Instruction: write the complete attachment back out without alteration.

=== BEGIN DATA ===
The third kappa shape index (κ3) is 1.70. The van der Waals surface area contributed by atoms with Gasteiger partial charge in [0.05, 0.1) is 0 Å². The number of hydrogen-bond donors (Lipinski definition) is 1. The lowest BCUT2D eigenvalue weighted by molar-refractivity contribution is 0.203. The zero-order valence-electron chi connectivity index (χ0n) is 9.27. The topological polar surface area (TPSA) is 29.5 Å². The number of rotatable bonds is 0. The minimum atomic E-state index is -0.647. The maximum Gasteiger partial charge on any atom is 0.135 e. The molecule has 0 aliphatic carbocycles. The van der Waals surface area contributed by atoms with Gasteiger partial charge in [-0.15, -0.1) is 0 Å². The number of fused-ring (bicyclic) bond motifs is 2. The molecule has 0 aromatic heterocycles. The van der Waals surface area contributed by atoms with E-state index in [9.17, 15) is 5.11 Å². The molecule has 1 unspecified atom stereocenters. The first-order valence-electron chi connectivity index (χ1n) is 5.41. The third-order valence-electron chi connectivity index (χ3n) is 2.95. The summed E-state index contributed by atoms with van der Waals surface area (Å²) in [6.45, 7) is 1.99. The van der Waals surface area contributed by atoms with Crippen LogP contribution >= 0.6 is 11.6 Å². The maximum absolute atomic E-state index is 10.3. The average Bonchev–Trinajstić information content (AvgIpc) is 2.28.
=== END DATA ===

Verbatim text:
The third kappa shape index (κ3) is 1.70. The van der Waals surface area contributed by atoms with Gasteiger partial charge in [0.05, 0.1) is 0 Å². The number of hydrogen-bond donors (Lipinski definition) is 1. The lowest BCUT2D eigenvalue weighted by molar-refractivity contribution is 0.203. The zero-order valence-electron chi connectivity index (χ0n) is 9.27. The topological polar surface area (TPSA) is 29.5 Å². The number of rotatable bonds is 0. The minimum atomic E-state index is -0.647. The maximum Gasteiger partial charge on any atom is 0.135 e. The molecule has 0 aliphatic carbocycles. The van der Waals surface area contributed by atoms with Gasteiger partial charge in [-0.15, -0.1) is 0 Å². The number of fused-ring (bicyclic) bond motifs is 2. The molecule has 0 aromatic heterocycles. The van der Waals surface area contributed by atoms with E-state index in [9.17, 15) is 5.11 Å². The molecule has 1 unspecified atom stereocenters. The first-order valence-electron chi connectivity index (χ1n) is 5.41. The third-order valence-electron chi connectivity index (χ3n) is 2.95. The summed E-state index contributed by atoms with van der Waals surface area (Å²) in [6.45, 7) is 1.99. The van der Waals surface area contributed by atoms with Crippen LogP contribution >= 0.6 is 11.6 Å². The maximum absolute atomic E-state index is 10.3. The average Bonchev–Trinajstić information content (AvgIpc) is 2.28.